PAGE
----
Umbria class cruisers (1891)

Umbria class cruisers (1891)

Italy (1891-98) – Umbria, Lombardia, Etruria, Liguria, Elba, Puglia

The “Regionali” class, first Italian-designed protected cruisers

In 1887, Chief Engineer Edoardo Masdea designed a serie of lightweight protected cruisers designed to perform a variety of roles with a limited budget. The first, Umbria, was started in 1888 in Orlando (Leghorn NyD), and as customary was the lead ship namesake.

The others, Lombardia, Etruria, Liguria, Elba and Puglia were started from 1889 to 1893 at Castellamare, Ansaldo (Genoa), and Taranto for the last one, launched in 1901. They were the first protected cruiser designed in Italy as previous ships of this type were designed in Britain, or close copies of the British-designed Giovanni Bausan for the Etna class. However with retrospect, these Regioni class cruisers proved a disappointment, being slow and too lightly protected. Only one really acted as a cruiser during WW1.

Liguria 1899


Because of the gap between the first and last unit, length of constructions and practices of each yard, the final cruisers varied slightly in their dimensions. Standard size was defined between 80 to 83.2 meters (262 to 273 ft) long (waterline) and up to 88.25 m (289.5 ft) overall with a 12.03-12.72 m (39.5 to 41.7 ft) beam and 4.67-5.35 m (15.3 to 17.6 ft) draft. Displacement also varied from 2,245-2,689 metric tons (2,210-2,647 long) to 2,411-3,110 tonnes when fully load. The original fore and aft sailing rig was seen as obsolete and quickly removed. Two pole masts supporting spotting tops became tjhe norm.


Their propulsion consisted in two horizontal triple-expansion engines fed by four cylindrical water-tube boilers trunked into a pair of funnels. On trials, Umbria reached 19 knots (35 km/h; 22 mph) at 7,400 indicated horsepower (5,500 kW). The others 18.4, 18.3, 18.1 or even 17.9 knots (33.2 km/h; 20.6 mph). Puglia was the fastest at 20 kn (37 km/h; 23 mph). Usual autonomy was about 2,100 nautical miles (3,900 km; 2,400 mi) at 10 knots.


The ships were initially armed with four 15 cm (5.9 in) L/40 guns on single mounts for and aft, and on each side. Six 12 cm (4.7 in) L/40 guns alternated between them, three per broadside. The light armament however varied per ship. Standard was eight 57 mm (2.2 in) guns, but Lombardia had two more. Umbria had a single 75 mm (3.0 in) gun plus nine 37 mm (1.5 in) guns. Puglia received eight 37 mm guns, Elba six, Liguria, Etruria two, Lombardia none. However two machine guns and two 45 cm (18 in) torpedo tubes were standard. This armament changed during their career.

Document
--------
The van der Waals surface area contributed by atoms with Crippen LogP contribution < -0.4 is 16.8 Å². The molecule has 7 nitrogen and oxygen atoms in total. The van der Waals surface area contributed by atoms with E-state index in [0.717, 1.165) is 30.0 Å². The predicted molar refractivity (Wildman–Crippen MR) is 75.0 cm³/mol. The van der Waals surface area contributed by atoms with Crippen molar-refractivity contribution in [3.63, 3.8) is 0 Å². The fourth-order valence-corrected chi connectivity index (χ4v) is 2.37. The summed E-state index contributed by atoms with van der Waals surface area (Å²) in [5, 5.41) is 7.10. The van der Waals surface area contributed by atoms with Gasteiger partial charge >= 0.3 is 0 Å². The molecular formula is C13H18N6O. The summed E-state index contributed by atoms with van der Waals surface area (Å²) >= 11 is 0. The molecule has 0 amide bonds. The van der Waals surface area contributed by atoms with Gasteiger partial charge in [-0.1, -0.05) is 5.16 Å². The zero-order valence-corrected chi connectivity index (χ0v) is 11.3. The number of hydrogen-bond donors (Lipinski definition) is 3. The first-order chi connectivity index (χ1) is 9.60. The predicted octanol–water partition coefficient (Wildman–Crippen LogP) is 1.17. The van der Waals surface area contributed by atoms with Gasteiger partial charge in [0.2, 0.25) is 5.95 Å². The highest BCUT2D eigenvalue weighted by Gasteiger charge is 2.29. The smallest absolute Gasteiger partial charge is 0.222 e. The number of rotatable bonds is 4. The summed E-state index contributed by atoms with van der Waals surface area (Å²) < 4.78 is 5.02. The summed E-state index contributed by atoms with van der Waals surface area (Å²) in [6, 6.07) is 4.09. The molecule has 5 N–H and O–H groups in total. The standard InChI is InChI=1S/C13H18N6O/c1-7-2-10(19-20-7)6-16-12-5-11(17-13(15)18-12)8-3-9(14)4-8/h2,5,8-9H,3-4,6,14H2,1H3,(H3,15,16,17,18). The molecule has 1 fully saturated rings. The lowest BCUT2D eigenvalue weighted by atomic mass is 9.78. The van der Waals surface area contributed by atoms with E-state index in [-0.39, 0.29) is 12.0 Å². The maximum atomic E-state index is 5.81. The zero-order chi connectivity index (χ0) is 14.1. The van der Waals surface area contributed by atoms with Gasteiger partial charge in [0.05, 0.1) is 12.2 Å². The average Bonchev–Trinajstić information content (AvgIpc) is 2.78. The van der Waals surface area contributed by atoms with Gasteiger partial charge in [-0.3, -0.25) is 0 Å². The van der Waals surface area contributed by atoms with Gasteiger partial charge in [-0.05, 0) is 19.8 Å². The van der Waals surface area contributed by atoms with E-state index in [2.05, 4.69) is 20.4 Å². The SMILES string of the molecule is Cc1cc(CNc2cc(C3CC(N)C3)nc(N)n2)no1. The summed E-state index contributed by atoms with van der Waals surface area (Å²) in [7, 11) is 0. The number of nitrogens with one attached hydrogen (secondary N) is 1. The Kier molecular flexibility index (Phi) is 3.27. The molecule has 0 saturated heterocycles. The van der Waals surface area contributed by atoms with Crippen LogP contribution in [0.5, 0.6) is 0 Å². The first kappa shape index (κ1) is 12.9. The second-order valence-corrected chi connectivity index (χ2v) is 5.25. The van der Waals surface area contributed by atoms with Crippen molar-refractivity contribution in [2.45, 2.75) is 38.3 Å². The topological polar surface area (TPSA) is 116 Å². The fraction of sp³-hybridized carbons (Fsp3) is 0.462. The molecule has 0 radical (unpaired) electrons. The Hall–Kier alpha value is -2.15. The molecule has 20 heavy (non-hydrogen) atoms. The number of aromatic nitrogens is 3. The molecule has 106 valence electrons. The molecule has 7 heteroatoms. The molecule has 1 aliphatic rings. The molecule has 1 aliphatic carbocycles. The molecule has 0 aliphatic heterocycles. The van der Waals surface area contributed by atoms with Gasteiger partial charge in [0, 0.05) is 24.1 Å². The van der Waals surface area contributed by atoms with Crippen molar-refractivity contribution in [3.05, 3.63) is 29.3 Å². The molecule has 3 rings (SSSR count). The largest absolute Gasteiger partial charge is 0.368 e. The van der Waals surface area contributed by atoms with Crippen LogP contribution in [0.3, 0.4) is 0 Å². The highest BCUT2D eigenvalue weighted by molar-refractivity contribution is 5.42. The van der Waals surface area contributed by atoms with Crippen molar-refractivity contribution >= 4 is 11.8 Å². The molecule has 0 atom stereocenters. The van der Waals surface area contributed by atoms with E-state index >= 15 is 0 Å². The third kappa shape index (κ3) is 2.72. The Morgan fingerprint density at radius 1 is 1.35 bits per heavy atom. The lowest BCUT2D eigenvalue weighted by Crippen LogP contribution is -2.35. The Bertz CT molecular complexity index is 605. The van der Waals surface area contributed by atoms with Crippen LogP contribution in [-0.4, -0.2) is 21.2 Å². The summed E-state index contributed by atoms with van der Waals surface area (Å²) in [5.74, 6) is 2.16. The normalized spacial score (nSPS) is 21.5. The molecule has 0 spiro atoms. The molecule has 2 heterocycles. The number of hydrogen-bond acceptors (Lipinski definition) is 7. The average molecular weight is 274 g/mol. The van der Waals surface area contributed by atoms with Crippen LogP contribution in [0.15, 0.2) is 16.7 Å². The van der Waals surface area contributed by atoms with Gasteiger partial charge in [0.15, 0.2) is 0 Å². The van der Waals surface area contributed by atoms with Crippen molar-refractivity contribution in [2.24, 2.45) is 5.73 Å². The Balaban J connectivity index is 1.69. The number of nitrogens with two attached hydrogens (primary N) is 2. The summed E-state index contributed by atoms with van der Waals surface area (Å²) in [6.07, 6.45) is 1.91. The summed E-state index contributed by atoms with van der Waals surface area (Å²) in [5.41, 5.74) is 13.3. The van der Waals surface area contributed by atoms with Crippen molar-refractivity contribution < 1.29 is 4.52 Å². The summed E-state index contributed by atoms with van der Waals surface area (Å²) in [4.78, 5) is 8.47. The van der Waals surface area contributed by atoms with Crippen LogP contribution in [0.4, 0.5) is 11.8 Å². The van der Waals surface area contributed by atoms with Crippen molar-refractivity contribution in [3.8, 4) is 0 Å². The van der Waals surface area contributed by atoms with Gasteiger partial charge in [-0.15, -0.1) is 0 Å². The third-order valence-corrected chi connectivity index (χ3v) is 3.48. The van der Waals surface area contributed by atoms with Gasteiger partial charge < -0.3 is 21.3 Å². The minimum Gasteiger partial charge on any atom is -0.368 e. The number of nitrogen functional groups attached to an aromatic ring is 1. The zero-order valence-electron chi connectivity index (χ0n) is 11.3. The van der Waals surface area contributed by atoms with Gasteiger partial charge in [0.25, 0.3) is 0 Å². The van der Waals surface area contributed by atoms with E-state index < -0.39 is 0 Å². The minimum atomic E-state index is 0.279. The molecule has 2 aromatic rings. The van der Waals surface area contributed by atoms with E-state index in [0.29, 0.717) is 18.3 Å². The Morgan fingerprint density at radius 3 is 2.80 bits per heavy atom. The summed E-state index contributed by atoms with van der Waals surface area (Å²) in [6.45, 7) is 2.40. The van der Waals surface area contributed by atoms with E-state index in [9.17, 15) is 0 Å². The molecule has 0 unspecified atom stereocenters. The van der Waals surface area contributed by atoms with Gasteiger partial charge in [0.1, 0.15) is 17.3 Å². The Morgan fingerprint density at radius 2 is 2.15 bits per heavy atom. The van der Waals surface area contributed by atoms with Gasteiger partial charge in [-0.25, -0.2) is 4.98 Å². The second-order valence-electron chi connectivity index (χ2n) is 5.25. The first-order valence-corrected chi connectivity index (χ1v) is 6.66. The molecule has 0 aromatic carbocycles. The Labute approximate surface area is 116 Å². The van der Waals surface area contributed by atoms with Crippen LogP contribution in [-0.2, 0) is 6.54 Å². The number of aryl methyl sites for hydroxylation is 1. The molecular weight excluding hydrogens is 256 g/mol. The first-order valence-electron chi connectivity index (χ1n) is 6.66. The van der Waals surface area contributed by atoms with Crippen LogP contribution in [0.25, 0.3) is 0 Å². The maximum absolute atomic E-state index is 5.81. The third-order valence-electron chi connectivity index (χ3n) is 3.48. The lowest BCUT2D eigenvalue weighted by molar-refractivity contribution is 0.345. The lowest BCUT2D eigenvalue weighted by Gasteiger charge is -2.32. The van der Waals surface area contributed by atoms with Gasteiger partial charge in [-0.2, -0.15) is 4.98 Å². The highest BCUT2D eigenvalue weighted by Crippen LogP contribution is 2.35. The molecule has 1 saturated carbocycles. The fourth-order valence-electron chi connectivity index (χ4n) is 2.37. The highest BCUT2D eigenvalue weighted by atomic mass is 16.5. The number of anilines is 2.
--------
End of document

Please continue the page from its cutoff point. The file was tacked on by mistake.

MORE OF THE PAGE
It consisted in a 50 mm (2 in) thick deck with a 50 mm thick conning tower was standard but the last ship, Puglia had a 25 mm (0.98 in) thick deck. These were the only armoured part of the ships, and indeed a bit light compared to other nation’s protected cruisers of the time, especially after 1900. They would have been crippled in minutes by any armoured cruiser, which had the same speed of better.

Preserved Puglia’s bow, at Vittoria degli Italiani, Gardone riviera, Garda lake, Brescia.

Gun of the Puglia, same location.

The “Regionali class” cruisers were launched between 1890 and 1898, and went into service in 1894-1901. The Puglia, which had been built over eight years, was totally outdated when in service. These cruisers proved too cramped, lacking protection, speed, autonomy. And they were partially disarmed or rearmed.

By 1905 indeed two 15 cm guns were replaced by two 12 cm more modern guns, and the secondary battery went to eight 57 mm guns plus eight 37 mm guns for all ships but the Puglia. The latter indeed had six 57 mm and two 37 mm guns and her torpedo tubes removed. In 1914, Liguria saw her 152 mm (6 in) artillery deposed as well as six 37 mm guns and again in 1917 when she was converted as a minelayer. By then she carried six 120 mm and two 37 mm guns. In 1915, Etruria and Lombardia received six 120 mm guns and six to eight 57 mm plus two 37 mm guns, but retained their torpedo tubes as well as Elba which also had the same armament plus one machine gun.